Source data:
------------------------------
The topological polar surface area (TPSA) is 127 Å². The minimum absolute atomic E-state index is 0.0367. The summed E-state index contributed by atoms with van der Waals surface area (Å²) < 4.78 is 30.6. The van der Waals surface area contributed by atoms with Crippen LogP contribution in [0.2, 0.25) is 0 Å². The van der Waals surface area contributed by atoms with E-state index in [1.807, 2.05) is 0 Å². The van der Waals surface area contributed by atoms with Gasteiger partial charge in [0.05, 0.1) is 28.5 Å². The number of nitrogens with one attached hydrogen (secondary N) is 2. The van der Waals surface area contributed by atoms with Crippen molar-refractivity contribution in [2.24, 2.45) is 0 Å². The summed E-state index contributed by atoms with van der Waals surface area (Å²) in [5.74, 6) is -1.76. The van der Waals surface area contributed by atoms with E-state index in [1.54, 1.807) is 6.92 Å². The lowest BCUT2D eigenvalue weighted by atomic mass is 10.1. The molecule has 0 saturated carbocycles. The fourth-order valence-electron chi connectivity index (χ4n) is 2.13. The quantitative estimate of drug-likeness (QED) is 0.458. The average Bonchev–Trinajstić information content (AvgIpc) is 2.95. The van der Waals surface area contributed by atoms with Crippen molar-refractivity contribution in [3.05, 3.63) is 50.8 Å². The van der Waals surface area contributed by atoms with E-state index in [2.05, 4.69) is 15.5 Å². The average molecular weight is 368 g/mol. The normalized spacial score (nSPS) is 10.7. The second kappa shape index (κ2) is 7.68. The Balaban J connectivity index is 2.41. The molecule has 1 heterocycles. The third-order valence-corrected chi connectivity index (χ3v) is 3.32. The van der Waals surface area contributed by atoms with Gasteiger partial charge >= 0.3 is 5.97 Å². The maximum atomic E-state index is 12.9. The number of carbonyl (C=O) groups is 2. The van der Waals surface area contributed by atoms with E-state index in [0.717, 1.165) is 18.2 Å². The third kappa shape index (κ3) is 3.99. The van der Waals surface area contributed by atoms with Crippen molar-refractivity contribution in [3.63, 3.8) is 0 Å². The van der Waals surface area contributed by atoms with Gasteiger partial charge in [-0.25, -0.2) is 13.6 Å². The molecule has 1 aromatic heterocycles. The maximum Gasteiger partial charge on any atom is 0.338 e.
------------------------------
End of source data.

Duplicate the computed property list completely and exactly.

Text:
The topological polar surface area (TPSA) is 127 Å². The minimum absolute atomic E-state index is 0.0367. The summed E-state index contributed by atoms with van der Waals surface area (Å²) < 4.78 is 30.6. The van der Waals surface area contributed by atoms with Crippen LogP contribution in [0.2, 0.25) is 0 Å². The van der Waals surface area contributed by atoms with E-state index in [1.807, 2.05) is 0 Å². The van der Waals surface area contributed by atoms with Gasteiger partial charge in [0.05, 0.1) is 28.5 Å². The number of nitrogens with one attached hydrogen (secondary N) is 2. The van der Waals surface area contributed by atoms with Crippen molar-refractivity contribution in [2.24, 2.45) is 0 Å². The summed E-state index contributed by atoms with van der Waals surface area (Å²) in [5.74, 6) is -1.76. The van der Waals surface area contributed by atoms with E-state index in [1.54, 1.807) is 6.92 Å². The lowest BCUT2D eigenvalue weighted by atomic mass is 10.1. The molecule has 0 saturated carbocycles. The fourth-order valence-electron chi connectivity index (χ4n) is 2.13. The quantitative estimate of drug-likeness (QED) is 0.458. The average Bonchev–Trinajstić information content (AvgIpc) is 2.95. The van der Waals surface area contributed by atoms with Crippen molar-refractivity contribution in [3.05, 3.63) is 50.8 Å². The van der Waals surface area contributed by atoms with E-state index in [2.05, 4.69) is 15.5 Å². The average molecular weight is 368 g/mol. The normalized spacial score (nSPS) is 10.7. The second kappa shape index (κ2) is 7.68. The Balaban J connectivity index is 2.41. The molecule has 1 heterocycles. The third-order valence-corrected chi connectivity index (χ3v) is 3.32. The van der Waals surface area contributed by atoms with Gasteiger partial charge >= 0.3 is 5.97 Å². The maximum atomic E-state index is 12.9. The number of carbonyl (C=O) groups is 2. The van der Waals surface area contributed by atoms with E-state index in [0.717, 1.165) is 18.2 Å². The third kappa shape index (κ3) is 3.99. The van der Waals surface area contributed by atoms with Crippen molar-refractivity contribution in [3.63, 3.8) is 0 Å². The van der Waals surface area contributed by atoms with Gasteiger partial charge in [-0.25, -0.2) is 13.6 Å². The molecule has 1 aromatic heterocycles. The maximum Gasteiger partial charge on any atom is 0.338 e.